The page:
As I pushed one wayward branch into a small hole about a foot over my head, a female cardinal exploded out of the rose bush. She flew to the silver maple nearby and proceeded to cuss me out rather vehemently.

"Do you have babies in there, mama?" I asked, maternal instinct being the only reason I could think of that would give rise to such fiercely territorial behavior. I inspected the rose bush more carefully, but couldn't find any sign of a nest or baby birds.

The next day I was in the living room talking to Pukka when I finally spotted the nest. Since then we've enjoyed keeping track of mama's comings and goings. While she was off eating one day, I climbed up to take a peek inside -- three pale green-blue eggs with brown splotches. We should have babies this week most likely, and then it will be another week before they leave the nest.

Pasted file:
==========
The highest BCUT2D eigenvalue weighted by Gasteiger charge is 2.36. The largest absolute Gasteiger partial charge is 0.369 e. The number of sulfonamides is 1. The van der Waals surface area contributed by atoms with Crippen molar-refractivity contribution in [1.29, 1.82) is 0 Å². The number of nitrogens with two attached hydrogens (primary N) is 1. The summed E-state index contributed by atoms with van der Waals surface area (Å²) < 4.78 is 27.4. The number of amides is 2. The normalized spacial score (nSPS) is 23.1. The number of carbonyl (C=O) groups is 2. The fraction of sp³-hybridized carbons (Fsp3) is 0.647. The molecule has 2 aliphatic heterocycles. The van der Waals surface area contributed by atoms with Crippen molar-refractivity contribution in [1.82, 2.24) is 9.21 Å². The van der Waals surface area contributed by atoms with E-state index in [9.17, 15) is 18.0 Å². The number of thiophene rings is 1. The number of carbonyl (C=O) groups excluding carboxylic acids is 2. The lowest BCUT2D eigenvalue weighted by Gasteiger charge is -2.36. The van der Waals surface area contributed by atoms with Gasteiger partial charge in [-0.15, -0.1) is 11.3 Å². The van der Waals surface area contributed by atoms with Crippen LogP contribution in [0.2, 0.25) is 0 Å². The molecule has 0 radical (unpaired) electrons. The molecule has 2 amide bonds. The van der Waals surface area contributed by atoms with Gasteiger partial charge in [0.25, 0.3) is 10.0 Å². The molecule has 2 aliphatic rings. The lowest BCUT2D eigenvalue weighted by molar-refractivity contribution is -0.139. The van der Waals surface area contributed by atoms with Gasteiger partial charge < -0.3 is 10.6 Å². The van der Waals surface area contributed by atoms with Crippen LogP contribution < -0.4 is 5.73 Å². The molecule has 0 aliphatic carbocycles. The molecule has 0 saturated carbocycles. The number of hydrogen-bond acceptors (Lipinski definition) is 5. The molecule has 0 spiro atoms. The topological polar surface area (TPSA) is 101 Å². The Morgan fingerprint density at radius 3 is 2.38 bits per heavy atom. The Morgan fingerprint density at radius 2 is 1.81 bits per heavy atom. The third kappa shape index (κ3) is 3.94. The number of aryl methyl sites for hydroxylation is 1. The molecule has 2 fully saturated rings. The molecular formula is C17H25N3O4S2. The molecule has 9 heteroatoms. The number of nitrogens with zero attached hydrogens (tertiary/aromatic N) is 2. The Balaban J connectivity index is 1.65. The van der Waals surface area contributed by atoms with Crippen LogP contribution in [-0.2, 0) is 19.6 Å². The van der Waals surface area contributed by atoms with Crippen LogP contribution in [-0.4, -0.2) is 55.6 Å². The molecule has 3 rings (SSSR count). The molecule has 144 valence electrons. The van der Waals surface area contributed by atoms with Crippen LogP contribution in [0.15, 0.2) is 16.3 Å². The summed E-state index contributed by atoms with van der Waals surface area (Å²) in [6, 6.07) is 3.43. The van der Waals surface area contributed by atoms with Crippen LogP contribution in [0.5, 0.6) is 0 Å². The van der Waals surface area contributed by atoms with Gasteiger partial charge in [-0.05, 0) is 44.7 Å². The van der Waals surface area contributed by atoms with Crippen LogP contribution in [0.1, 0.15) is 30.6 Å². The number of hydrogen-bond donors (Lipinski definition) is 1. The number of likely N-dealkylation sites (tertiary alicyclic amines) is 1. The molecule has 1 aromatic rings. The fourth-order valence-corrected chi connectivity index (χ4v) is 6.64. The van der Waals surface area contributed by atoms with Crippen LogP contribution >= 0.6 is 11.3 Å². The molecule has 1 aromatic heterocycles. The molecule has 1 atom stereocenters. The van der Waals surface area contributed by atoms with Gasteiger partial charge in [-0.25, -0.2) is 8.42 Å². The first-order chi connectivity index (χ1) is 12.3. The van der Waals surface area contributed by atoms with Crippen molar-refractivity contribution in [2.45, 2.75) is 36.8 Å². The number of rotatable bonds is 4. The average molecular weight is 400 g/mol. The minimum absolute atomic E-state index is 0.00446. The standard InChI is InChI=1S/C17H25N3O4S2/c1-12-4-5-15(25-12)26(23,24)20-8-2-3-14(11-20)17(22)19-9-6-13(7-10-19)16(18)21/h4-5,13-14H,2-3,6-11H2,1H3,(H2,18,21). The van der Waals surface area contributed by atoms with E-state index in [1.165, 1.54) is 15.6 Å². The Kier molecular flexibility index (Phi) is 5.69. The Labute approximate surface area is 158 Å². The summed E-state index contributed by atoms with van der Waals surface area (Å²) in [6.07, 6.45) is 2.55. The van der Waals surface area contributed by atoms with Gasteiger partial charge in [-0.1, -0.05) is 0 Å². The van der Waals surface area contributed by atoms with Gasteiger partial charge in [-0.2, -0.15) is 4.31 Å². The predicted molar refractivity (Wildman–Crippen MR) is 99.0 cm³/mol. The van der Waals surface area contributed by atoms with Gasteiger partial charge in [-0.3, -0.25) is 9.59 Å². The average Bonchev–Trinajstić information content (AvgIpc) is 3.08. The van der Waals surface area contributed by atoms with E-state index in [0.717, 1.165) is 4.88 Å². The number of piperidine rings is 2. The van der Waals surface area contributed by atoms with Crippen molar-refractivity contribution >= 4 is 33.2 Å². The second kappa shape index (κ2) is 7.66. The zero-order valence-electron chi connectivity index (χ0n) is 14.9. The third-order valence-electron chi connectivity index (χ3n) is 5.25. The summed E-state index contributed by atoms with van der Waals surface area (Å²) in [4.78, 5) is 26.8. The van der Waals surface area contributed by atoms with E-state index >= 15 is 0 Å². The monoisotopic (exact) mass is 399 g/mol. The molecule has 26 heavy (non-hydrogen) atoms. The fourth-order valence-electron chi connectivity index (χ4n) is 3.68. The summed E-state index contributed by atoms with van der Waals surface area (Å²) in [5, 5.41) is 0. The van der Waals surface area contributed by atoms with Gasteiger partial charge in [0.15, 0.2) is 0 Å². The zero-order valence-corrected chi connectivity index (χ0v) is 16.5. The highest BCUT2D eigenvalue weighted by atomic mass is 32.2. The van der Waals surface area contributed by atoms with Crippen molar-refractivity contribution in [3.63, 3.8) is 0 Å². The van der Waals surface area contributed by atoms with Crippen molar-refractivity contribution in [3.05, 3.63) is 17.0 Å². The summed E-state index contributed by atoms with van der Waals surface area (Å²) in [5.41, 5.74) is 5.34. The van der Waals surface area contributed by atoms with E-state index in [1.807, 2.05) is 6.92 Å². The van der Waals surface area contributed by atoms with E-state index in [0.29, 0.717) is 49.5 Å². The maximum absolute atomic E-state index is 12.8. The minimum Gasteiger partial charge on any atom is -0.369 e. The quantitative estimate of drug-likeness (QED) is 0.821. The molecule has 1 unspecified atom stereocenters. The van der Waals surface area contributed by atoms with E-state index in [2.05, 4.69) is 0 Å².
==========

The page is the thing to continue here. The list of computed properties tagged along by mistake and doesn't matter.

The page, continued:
I'm strangely proud of this arrangement. As if it's some kind of testament to my homemaking skills that we've been chosen by a cardinal for a breeding ground. Still, I get so much frustration from the local wildlife -- squirrels digging up my bulbs, rabbits eating everything in sight, voles excavating under the back patio -- that this has been a nice contrast. I've been unable to find out whether or not cardinals re-use their nests, so I'm not sure if we'll get a return visit or not. In any case, it appears there will be no pruning done on the rose bush this smmer.

Thursday, July 06, 2006


Abigail's word for my dad (grandpa) = humpa

That makes me smile everytime I think of it.